Phil Tabbita did not begin his working career with the intention of becoming a union activist. He just needed a job while he studied music at Wayne State and the Postal Service was a good job to have. Before going to Wayne State, Phil attended the seminary, but left feeling bitter towards the church. He grew up believing priests were saintly, but in seminary he encountered regular fallible men. He stopped attending church and believed he could structure his faith independently and have his own prayerful relationship with God.
Phil began working for the US Postal Service in 1970 as a window distribution clerk and was active in the organization of the APWU as a number of Postal Service unions merged. He joined the national APWU staff in 1983 and has been involved in every round of contract negotiations since 1981. Ten years after he had left the church, he was the lead for the union side of an arbitration and a witness offered to lie to help the union’s case. Phil was shocked at the cavalier attitude towards an amoral act like lying under oath. This event caused Phil to reflect on his faith and he realized he no longer had a relationship with God. He returned to the church to become an active member of the Catholic community and developed a deep connection to the Eucharist because of his closeness to God through the sacrament.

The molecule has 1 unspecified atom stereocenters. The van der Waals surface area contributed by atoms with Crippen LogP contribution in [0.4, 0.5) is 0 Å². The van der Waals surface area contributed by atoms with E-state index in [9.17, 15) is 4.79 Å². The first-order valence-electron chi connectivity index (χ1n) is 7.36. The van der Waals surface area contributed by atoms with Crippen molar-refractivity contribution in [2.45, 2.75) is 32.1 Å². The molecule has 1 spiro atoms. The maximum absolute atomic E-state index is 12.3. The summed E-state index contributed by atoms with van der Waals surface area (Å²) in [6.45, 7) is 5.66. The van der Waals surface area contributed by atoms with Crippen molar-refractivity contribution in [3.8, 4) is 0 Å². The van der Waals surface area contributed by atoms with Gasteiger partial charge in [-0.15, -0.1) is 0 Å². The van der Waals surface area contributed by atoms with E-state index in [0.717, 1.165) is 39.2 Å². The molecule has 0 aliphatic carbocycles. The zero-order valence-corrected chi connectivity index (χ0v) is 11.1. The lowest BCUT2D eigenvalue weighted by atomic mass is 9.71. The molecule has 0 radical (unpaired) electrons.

Phil tries to spread Catholic Social Teaching through his labor work and believes it is the best kept secret about the church. He believes work is ubiquitous and touches everyone, therefore we should work to make jobs decent and dignified. The Church is the antidote to the world and gives us the ability to look around and see good people. Work also gives us the ability to carry out our obligation to make the earth better.
Phil’s role at the APWU is to serve as executive assistant to the president, support collective bargaining, and act as a union advocate in arbitration among other jobs. Phil is active in the Knights of Columbus and is an usher at the Basilica of the Shrine of the Immaculate Conception.